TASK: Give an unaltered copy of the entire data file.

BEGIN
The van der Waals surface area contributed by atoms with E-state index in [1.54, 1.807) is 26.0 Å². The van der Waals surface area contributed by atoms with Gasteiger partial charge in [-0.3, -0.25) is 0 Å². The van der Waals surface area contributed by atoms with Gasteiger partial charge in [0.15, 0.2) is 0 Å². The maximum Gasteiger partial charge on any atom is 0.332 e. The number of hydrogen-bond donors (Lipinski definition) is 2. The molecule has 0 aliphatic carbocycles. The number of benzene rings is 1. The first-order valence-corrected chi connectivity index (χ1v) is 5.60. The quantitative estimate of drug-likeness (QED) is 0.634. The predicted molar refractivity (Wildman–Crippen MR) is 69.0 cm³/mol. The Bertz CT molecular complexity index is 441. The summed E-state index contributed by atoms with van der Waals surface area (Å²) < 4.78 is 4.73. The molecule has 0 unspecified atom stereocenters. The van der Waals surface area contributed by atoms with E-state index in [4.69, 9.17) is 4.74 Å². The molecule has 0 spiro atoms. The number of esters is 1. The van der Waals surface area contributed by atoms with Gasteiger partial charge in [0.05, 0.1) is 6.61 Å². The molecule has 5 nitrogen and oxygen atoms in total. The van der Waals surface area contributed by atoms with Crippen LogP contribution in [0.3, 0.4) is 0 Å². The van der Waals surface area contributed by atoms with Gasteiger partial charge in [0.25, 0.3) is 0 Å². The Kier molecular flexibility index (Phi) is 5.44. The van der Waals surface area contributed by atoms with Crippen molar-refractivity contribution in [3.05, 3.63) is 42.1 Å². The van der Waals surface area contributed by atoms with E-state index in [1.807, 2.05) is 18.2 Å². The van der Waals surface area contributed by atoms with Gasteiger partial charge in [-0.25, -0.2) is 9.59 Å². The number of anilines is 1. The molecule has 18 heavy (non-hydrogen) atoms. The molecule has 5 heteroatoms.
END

The van der Waals surface area contributed by atoms with E-state index in [1.54, 1.807) is 26.0 Å². The van der Waals surface area contributed by atoms with Gasteiger partial charge in [-0.3, -0.25) is 0 Å². The van der Waals surface area contributed by atoms with Gasteiger partial charge in [0.15, 0.2) is 0 Å². The maximum Gasteiger partial charge on any atom is 0.332 e. The number of hydrogen-bond donors (Lipinski definition) is 2. The molecule has 0 aliphatic carbocycles. The number of benzene rings is 1. The first-order valence-corrected chi connectivity index (χ1v) is 5.60. The quantitative estimate of drug-likeness (QED) is 0.634. The predicted molar refractivity (Wildman–Crippen MR) is 69.0 cm³/mol. The Bertz CT molecular complexity index is 441. The summed E-state index contributed by atoms with van der Waals surface area (Å²) < 4.78 is 4.73. The molecule has 0 unspecified atom stereocenters. The van der Waals surface area contributed by atoms with E-state index in [4.69, 9.17) is 4.74 Å². The molecule has 0 spiro atoms. The number of esters is 1. The van der Waals surface area contributed by atoms with Gasteiger partial charge in [0.05, 0.1) is 6.61 Å². The molecule has 5 nitrogen and oxygen atoms in total. The van der Waals surface area contributed by atoms with Crippen LogP contribution in [0.3, 0.4) is 0 Å². The van der Waals surface area contributed by atoms with Gasteiger partial charge in [0.25, 0.3) is 0 Å². The Kier molecular flexibility index (Phi) is 5.44. The van der Waals surface area contributed by atoms with Crippen molar-refractivity contribution in [3.05, 3.63) is 42.1 Å². The van der Waals surface area contributed by atoms with E-state index in [1.807, 2.05) is 18.2 Å². The van der Waals surface area contributed by atoms with Gasteiger partial charge in [-0.25, -0.2) is 9.59 Å². The number of anilines is 1. The molecule has 18 heavy (non-hydrogen) atoms. The molecule has 5 heteroatoms.